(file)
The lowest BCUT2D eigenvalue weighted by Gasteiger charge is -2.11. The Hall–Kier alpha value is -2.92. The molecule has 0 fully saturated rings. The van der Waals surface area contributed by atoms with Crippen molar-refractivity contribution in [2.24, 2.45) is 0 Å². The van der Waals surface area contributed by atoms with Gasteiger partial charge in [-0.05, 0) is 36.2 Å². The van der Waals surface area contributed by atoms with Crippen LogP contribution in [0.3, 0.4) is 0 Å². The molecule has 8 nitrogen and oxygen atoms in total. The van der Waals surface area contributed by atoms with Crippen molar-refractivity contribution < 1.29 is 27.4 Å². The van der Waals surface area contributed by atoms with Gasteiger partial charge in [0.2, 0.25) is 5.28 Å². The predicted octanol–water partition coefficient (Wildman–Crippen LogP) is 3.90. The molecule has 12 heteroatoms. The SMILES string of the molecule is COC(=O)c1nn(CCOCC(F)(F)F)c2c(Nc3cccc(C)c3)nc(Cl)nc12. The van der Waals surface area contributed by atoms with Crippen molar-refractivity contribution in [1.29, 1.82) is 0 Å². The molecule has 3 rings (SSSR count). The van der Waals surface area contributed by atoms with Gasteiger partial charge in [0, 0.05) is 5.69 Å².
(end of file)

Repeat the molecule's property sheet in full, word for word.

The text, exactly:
The lowest BCUT2D eigenvalue weighted by Gasteiger charge is -2.11. The Hall–Kier alpha value is -2.92. The molecule has 0 fully saturated rings. The van der Waals surface area contributed by atoms with Crippen molar-refractivity contribution in [2.24, 2.45) is 0 Å². The van der Waals surface area contributed by atoms with Gasteiger partial charge in [-0.05, 0) is 36.2 Å². The van der Waals surface area contributed by atoms with Crippen LogP contribution in [0.3, 0.4) is 0 Å². The molecule has 8 nitrogen and oxygen atoms in total. The van der Waals surface area contributed by atoms with Crippen molar-refractivity contribution < 1.29 is 27.4 Å². The van der Waals surface area contributed by atoms with Gasteiger partial charge in [0.2, 0.25) is 5.28 Å². The predicted octanol–water partition coefficient (Wildman–Crippen LogP) is 3.90. The molecule has 12 heteroatoms. The SMILES string of the molecule is COC(=O)c1nn(CCOCC(F)(F)F)c2c(Nc3cccc(C)c3)nc(Cl)nc12. The van der Waals surface area contributed by atoms with Crippen molar-refractivity contribution in [1.29, 1.82) is 0 Å². The molecule has 3 rings (SSSR count). The van der Waals surface area contributed by atoms with Gasteiger partial charge in [0, 0.05) is 5.69 Å².